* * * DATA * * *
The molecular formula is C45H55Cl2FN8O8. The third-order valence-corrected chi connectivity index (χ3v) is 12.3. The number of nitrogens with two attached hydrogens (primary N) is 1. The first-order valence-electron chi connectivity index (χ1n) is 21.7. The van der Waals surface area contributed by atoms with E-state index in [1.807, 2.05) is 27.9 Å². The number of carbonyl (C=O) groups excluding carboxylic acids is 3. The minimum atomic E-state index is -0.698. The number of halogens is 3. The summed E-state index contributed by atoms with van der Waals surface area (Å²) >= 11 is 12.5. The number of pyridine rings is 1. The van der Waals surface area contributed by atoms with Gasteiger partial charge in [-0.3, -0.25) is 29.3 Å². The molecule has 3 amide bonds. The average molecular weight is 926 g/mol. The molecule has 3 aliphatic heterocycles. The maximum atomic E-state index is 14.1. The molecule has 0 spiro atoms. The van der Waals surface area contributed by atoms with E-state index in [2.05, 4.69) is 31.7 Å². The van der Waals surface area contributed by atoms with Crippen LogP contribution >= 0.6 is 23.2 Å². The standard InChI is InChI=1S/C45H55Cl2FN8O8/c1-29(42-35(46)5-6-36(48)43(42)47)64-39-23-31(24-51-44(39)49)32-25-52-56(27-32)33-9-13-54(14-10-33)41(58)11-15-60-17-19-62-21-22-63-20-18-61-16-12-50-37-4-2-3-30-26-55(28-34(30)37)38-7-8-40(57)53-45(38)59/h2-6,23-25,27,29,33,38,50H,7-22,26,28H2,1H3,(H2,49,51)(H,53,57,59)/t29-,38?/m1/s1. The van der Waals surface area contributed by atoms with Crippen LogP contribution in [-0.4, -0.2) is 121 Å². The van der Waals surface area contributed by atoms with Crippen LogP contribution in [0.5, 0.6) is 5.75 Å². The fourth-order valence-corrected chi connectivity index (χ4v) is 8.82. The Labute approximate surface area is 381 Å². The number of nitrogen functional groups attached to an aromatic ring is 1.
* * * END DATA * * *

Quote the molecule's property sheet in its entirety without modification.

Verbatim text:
The molecular formula is C45H55Cl2FN8O8. The third-order valence-corrected chi connectivity index (χ3v) is 12.3. The number of nitrogens with two attached hydrogens (primary N) is 1. The first-order valence-electron chi connectivity index (χ1n) is 21.7. The van der Waals surface area contributed by atoms with E-state index in [1.807, 2.05) is 27.9 Å². The number of carbonyl (C=O) groups excluding carboxylic acids is 3. The minimum atomic E-state index is -0.698. The number of halogens is 3. The summed E-state index contributed by atoms with van der Waals surface area (Å²) >= 11 is 12.5. The number of pyridine rings is 1. The van der Waals surface area contributed by atoms with Gasteiger partial charge in [-0.3, -0.25) is 29.3 Å². The molecule has 3 amide bonds. The average molecular weight is 926 g/mol. The molecule has 3 aliphatic heterocycles. The maximum atomic E-state index is 14.1. The molecule has 0 spiro atoms. The van der Waals surface area contributed by atoms with E-state index in [2.05, 4.69) is 31.7 Å². The van der Waals surface area contributed by atoms with Crippen LogP contribution >= 0.6 is 23.2 Å². The standard InChI is InChI=1S/C45H55Cl2FN8O8/c1-29(42-35(46)5-6-36(48)43(42)47)64-39-23-31(24-51-44(39)49)32-25-52-56(27-32)33-9-13-54(14-10-33)41(58)11-15-60-17-19-62-21-22-63-20-18-61-16-12-50-37-4-2-3-30-26-55(28-34(30)37)38-7-8-40(57)53-45(38)59/h2-6,23-25,27,29,33,38,50H,7-22,26,28H2,1H3,(H2,49,51)(H,53,57,59)/t29-,38?/m1/s1. The van der Waals surface area contributed by atoms with Crippen LogP contribution in [-0.4, -0.2) is 121 Å². The van der Waals surface area contributed by atoms with Crippen LogP contribution in [0.5, 0.6) is 5.75 Å². The fourth-order valence-corrected chi connectivity index (χ4v) is 8.82. The Labute approximate surface area is 381 Å². The number of nitrogen functional groups attached to an aromatic ring is 1.